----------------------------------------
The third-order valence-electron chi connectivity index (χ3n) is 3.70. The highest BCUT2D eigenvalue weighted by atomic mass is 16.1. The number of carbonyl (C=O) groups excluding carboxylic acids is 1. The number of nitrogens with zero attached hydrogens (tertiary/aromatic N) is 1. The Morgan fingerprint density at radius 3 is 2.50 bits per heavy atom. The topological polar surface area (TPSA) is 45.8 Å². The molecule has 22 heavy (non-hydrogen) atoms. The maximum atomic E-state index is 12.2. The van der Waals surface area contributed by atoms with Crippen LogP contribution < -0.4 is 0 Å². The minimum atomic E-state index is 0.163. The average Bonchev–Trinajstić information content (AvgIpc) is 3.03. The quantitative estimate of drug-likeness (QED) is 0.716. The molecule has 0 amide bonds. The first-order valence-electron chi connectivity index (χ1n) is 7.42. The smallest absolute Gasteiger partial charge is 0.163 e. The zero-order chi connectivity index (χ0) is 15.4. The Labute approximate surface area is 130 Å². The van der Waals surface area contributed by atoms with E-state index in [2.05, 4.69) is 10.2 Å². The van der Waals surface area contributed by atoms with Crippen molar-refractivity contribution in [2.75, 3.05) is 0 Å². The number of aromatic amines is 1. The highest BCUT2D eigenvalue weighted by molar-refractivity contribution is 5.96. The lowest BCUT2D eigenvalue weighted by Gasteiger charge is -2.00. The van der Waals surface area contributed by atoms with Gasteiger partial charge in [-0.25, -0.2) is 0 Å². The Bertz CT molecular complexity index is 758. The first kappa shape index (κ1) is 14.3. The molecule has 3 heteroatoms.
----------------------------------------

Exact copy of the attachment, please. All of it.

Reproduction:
The third-order valence-electron chi connectivity index (χ3n) is 3.70. The highest BCUT2D eigenvalue weighted by atomic mass is 16.1. The number of carbonyl (C=O) groups excluding carboxylic acids is 1. The number of nitrogens with zero attached hydrogens (tertiary/aromatic N) is 1. The Morgan fingerprint density at radius 3 is 2.50 bits per heavy atom. The topological polar surface area (TPSA) is 45.8 Å². The molecule has 22 heavy (non-hydrogen) atoms. The maximum atomic E-state index is 12.2. The van der Waals surface area contributed by atoms with Crippen LogP contribution < -0.4 is 0 Å². The minimum atomic E-state index is 0.163. The average Bonchev–Trinajstić information content (AvgIpc) is 3.03. The quantitative estimate of drug-likeness (QED) is 0.716. The molecule has 0 amide bonds. The first-order valence-electron chi connectivity index (χ1n) is 7.42. The smallest absolute Gasteiger partial charge is 0.163 e. The zero-order chi connectivity index (χ0) is 15.4. The Labute approximate surface area is 130 Å². The van der Waals surface area contributed by atoms with E-state index in [2.05, 4.69) is 10.2 Å². The van der Waals surface area contributed by atoms with Crippen molar-refractivity contribution in [2.75, 3.05) is 0 Å². The number of aromatic amines is 1. The highest BCUT2D eigenvalue weighted by molar-refractivity contribution is 5.96. The lowest BCUT2D eigenvalue weighted by Gasteiger charge is -2.00. The van der Waals surface area contributed by atoms with Gasteiger partial charge in [-0.25, -0.2) is 0 Å². The Bertz CT molecular complexity index is 758. The first kappa shape index (κ1) is 14.3. The molecule has 3 heteroatoms.